Patrick Reddington: How I learned to stop worrying and love Henry Rodriguez

From the start of spring training, Nationals manager Davey Johnson preached patience. Henry Rodriguez, who led the league in wild pitches in 2011 and managed to throw 10 in 29 1/3 innings of work in 2012, continued his wild ways this spring, but the Nats’ 70-year-old skipper said it was just a matter of time before the right-handed reliever figured things out.

Rodriguez’s 2012 campaign saw him temporarily assume the closer’s role and save nine games before flaming out rather quickly and eventually, after a series of setbacks and injuries, end up going under the knife for the first time in his career. When he returned to the mound this spring and continued to struggle to throw strikes, Johnson said that it was unfair to judge the reliever who was behind other pitchers in terms of preparation for the season.

“He missed half of last year and then all winter ball,” Johnson explained during spring camp. “And early in the spring, we couldn’t get him on the mound because of medical restrictions. So he has not been afforded the opportunity everybody else in the bullpen or on the ballclub had all spring. His has been more of a short spring.”

Yes, he continued to have command issues, the Nats skipper admitted, but there were signs of improvement and the velocity was there. “He’s throwing 98 (mph),” Johnson joked, “it just ain’t going over.”

The manager explained at the time that both he and Nationals general manager Mike Rizzo continued to have faith in Rodriguez. In an interview on 106.7 the Fan in June 2012 when Rodriguez was on the DL with an injured finger, Rizzo explained why he continued to believe in a pitcher many people hoped the Nationals would give up on. Part of it was Rodriguez’s talent. Another concern was giving up on him too soon and having him find himself in another uniform.

“This is a 25-year-old guy that’s got stuff off the charts,” Rizzo told 106.7 the Fan’s Holden Kushner and Danny Rouhier. “We’re going to be extremely patient with this guy and this guy is going to be a terrific, major league, back-of-the-bullpen guy in the very, very near future.”

“You give up on these guys too quick,” the Nats’ GM explained, “and they turn out to be Joel Hanrahan on you and it makes you look pretty bad.”

Hanrahan, of course, is the hard-throwing former Nationals reliever who was traded to Pittsburgh in 2009 after blowing five saves in 10 opportunities over the first three months of that season. Something clicked after the trade though, and he went on to save 82 games with the Pirates before he was dealt to the Boston Red Sox this past winter.

The Nationals weren’t about to give up on Rodriguez so quickly. The reason for their patience? As Johnson explained thissSpring, “If he’s healthy, he’s got three off-the-chart big league pitches. And what has he pitched, nine innings this spring, and given up three hits? He’s tough.”

While speculation continued all spring about whether or not the right-hander, who was out of options, would make the opening day ‘pen, Johnson continued to have faith. “I’m certainly not anywhere close to giving up on Henry,” he said, and when the roster was set for the season, Rodriguez was once again in the bullpen. The control issues haven’t completely disappeared, and one early-season outing in Cincinnati had some wondering about the decision to keep him on the roster. Slowly but surely, however, Rodriguez has been coming around.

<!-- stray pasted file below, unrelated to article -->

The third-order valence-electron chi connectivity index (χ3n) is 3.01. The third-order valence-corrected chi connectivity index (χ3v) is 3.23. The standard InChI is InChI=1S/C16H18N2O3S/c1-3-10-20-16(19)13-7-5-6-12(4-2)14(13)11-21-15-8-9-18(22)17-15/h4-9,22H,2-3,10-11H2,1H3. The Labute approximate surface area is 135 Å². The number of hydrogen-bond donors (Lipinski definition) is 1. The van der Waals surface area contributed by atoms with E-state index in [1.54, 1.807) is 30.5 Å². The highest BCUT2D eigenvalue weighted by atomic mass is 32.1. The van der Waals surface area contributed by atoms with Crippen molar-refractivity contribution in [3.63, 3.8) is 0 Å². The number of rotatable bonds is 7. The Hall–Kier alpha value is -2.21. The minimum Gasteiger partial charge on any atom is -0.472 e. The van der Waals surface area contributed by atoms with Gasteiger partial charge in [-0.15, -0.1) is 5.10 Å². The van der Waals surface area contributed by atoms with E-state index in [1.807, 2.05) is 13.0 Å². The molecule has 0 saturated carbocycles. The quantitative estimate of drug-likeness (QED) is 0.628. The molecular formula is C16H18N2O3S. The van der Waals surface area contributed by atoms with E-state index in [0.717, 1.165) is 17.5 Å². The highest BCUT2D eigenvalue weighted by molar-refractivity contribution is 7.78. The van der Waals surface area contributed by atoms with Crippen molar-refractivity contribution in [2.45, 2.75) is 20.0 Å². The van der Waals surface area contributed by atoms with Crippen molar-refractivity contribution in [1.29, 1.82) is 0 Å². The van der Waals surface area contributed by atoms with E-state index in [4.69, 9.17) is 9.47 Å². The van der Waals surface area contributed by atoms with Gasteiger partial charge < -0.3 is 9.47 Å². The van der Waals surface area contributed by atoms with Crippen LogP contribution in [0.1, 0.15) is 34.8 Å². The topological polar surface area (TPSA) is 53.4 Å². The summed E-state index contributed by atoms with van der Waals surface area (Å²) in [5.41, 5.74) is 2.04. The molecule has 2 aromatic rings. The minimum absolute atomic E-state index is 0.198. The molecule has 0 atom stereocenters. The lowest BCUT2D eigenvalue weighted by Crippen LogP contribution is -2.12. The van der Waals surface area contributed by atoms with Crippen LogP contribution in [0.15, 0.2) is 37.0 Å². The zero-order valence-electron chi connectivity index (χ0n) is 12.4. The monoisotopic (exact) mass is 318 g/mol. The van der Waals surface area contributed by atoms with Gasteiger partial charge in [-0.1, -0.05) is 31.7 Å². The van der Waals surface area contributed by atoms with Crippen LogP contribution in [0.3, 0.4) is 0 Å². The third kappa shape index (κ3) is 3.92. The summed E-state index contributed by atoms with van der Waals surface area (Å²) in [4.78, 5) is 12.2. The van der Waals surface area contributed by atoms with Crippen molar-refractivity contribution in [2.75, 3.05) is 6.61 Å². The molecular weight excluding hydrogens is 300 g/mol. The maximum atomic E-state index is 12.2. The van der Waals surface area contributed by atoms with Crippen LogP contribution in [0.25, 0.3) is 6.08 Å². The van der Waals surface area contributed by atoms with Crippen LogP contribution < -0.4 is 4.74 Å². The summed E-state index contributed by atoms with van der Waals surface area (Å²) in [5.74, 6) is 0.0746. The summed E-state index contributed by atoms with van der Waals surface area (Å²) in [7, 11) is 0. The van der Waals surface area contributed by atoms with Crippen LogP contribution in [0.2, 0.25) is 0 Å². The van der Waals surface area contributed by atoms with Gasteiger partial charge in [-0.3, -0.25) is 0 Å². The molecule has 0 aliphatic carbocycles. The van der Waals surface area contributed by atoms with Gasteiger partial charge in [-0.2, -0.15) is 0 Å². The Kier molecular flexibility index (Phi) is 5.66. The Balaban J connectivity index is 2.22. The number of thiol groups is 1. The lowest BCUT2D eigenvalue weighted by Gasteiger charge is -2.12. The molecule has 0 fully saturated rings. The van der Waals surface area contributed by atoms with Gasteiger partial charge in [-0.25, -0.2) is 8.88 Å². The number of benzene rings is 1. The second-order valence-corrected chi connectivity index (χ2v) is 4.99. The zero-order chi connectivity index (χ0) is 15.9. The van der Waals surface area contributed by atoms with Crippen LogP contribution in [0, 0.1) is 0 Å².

In six outings after the rough appearance against the Reds, the 26-year-old flamethrower (whose velocity is down a tick from 97-98 mph average to 95-96 so far this season according to has walked five, struck out five and given up just two hits and one earned run while posting a 1.29 ERA and holding opposing hitters to a .087/.250/.087 line in seven innings.

Johnson was particularly pleased with Rodriguez’s most recent outing, which saw the reliever throw two scoreless against St. Louis on 30 pitches earlier this week.

“Like I said,” Johnson told reporters the morning after that relief appearance, “he didn’t have any winter ball and he went through that arm operation and it’s kind of a trust thing. The more he gets more comfortable and the more he feels stronger, the better he’s going to do.”

There was a moment there, however, when Rodriguez walked the first batter he faced in his second inning of work and balked the Cardinal into scoring position that had Johnson wondering.

“My trust isn’t quite there,” Johnson admitted, “because after he started a little slow, I had to get up a pitcher that worked the day before, (Ryan) Mattheus. That was the only negative effect, that I didn’t want to go to, but I’m getting more comfortable with him out there.”

A groundout and swinging strikeout followed, and Rodriguez completed a second inning of work, sparing the rest of the ‘pen.

“He’s nasty when he’s getting more than one pitch over,” Johnson said, “He showed that in the nine saves he had early in the year last year.”

And he’s showing that early again this season, and rewarding his manager’s faith.

Patrick Reddington blogs about the Nationals for Federal Baseball and appears here as part of’s season-long initiative of welcoming guest bloggers to our pages. All opinions expressed are those of the guest bloggers, who are not employed by but are just as passionate about their baseball as our roster of writers.

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